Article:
White House confirms cyberattack, but says no data stolen by hackers
According to a White House official, the attack targeted an unclassified network, however refused to say whether it is linked to China.
The White House acknowledged on Monday an attempt to infiltrate its computer system, but said it had thwarted the effort.
A White House official said the attack targeted an unclassified network. He said the attack was identified and that the system was isolated to prevent its spread.
He said there was no indication that any data was removed.
The official, who was not authorized to speak on the record about the attack, said there was no attempted breach of classified systems. The official described such "spear phishing," referring to an attack launched via infected emails, as "not infrequent."
A report on Fox News followed claims on right-wing blogs that Chinese hackers had targeted extremely sensitive White House computer systems, including ones used by the military to command the country's nuclear arsenal.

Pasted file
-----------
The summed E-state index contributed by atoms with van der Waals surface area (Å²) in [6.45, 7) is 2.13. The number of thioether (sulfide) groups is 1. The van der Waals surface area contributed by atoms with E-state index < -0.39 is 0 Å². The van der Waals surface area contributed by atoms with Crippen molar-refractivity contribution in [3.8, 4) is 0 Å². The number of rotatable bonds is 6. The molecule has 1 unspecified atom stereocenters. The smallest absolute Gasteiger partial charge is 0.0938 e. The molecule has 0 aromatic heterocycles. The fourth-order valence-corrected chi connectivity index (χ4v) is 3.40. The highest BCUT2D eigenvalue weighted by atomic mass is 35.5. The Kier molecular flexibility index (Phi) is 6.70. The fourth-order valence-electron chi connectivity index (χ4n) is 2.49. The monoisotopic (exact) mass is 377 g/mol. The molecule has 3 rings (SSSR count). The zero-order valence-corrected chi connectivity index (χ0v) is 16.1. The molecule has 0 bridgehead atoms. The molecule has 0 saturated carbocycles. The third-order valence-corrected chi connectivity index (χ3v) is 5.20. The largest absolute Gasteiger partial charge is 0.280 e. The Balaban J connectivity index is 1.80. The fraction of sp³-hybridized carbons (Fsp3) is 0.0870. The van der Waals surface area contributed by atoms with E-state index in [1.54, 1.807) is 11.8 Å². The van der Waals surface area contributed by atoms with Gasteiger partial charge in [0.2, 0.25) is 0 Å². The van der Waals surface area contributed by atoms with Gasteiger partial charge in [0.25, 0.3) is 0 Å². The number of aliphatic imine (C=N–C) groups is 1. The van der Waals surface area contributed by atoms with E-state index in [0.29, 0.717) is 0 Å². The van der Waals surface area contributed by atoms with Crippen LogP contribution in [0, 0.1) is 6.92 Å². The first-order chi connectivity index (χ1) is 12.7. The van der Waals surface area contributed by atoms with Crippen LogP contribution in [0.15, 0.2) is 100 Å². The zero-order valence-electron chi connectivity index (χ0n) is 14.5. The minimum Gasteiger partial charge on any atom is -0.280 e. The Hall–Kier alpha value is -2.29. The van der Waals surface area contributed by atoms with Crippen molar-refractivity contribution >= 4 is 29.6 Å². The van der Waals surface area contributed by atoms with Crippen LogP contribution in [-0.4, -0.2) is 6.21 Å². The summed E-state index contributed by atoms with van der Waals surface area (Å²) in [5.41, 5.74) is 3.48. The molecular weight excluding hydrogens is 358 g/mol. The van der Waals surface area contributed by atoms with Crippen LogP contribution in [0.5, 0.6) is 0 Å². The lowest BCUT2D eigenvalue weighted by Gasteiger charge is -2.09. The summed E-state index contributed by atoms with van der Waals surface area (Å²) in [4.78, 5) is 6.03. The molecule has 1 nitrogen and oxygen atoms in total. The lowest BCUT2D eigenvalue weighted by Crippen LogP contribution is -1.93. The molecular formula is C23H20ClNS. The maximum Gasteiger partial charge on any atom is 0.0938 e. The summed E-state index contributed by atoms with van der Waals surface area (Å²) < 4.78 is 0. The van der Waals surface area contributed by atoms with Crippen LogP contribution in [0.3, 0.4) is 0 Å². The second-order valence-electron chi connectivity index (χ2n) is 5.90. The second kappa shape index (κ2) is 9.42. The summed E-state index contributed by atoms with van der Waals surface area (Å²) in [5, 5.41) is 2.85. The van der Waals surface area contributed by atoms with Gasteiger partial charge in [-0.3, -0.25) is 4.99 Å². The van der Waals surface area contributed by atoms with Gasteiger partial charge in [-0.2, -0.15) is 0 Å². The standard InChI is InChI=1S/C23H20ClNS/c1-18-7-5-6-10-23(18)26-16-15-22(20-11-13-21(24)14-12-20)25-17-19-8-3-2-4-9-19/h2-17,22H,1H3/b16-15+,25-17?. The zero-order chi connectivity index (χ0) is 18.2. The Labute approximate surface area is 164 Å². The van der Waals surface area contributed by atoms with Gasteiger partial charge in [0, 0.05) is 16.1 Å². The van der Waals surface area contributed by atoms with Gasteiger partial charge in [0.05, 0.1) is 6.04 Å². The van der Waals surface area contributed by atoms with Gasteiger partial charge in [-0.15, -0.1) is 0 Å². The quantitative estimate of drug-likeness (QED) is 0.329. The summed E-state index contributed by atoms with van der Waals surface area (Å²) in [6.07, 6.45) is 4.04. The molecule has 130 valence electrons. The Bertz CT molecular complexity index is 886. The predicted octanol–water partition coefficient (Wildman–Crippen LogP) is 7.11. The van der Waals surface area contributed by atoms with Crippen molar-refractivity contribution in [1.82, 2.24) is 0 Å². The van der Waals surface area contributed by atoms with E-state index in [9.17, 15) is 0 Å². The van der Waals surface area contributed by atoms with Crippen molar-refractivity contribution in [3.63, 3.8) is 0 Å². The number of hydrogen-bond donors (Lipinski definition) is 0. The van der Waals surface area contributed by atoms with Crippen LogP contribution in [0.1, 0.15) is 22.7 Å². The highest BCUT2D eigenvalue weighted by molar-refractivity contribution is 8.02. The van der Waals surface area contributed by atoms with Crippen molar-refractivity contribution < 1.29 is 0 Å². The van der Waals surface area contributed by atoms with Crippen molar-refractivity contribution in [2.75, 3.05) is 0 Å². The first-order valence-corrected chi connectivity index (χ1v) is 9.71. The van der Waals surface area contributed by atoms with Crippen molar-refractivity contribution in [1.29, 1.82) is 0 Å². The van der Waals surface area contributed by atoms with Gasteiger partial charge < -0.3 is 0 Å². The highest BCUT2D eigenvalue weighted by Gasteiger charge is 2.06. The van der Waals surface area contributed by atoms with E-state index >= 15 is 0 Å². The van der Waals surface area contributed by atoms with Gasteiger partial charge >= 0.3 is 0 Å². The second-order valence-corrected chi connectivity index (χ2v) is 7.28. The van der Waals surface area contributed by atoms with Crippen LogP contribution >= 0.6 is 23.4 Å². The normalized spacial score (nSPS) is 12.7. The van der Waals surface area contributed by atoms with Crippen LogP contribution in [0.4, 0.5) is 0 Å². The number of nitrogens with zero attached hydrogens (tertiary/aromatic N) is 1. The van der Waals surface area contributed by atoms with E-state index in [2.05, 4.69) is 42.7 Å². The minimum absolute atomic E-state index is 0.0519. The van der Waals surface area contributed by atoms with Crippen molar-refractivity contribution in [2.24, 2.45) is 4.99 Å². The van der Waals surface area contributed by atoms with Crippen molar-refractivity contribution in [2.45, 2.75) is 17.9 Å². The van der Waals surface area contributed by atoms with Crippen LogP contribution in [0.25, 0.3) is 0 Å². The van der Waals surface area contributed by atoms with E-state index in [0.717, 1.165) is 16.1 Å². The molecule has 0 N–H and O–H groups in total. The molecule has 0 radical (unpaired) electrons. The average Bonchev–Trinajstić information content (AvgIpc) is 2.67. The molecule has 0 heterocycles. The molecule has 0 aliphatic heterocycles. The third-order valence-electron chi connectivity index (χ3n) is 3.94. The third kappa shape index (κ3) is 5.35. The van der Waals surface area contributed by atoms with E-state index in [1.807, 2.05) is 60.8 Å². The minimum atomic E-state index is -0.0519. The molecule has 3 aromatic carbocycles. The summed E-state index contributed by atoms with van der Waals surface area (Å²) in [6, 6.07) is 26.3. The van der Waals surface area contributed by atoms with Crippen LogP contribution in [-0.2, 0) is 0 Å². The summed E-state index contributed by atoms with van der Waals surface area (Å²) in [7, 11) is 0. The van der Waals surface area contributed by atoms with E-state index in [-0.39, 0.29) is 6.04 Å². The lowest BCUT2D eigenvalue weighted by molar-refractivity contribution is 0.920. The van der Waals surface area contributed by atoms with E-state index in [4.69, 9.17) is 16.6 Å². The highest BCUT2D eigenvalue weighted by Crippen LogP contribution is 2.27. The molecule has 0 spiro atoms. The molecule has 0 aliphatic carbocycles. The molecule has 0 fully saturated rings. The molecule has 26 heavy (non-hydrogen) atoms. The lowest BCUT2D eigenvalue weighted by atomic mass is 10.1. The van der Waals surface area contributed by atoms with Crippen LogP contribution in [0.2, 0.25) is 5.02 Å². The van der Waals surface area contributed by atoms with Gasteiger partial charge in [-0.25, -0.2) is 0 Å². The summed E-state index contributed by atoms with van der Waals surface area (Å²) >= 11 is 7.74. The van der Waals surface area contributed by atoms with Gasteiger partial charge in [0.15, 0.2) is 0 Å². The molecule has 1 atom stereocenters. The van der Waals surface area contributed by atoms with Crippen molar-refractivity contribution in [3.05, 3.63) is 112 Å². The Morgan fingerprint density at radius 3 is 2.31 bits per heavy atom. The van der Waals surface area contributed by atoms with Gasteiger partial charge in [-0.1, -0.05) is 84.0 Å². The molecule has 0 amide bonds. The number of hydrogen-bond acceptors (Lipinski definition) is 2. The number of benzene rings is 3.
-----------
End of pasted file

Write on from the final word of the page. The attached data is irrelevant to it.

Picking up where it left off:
A White House official said that the system involved was not a sensitive nuclear system and that no evidence indicated that any information was actually taken.
"In this instance the attack was identified, the system was isolated, and there is no indication whatsoever that any exfiltration of data took place," a White House official said. "Moreover, there was never any impact or attempted breach of any classified system."
Last year, Google Inc. blamed computer hackers in China for a phishing effort against Gmail accounts of several hundred people, including senior U.S. government officials and military personnel.
The White House would not say whether the recent attack was linked to China.
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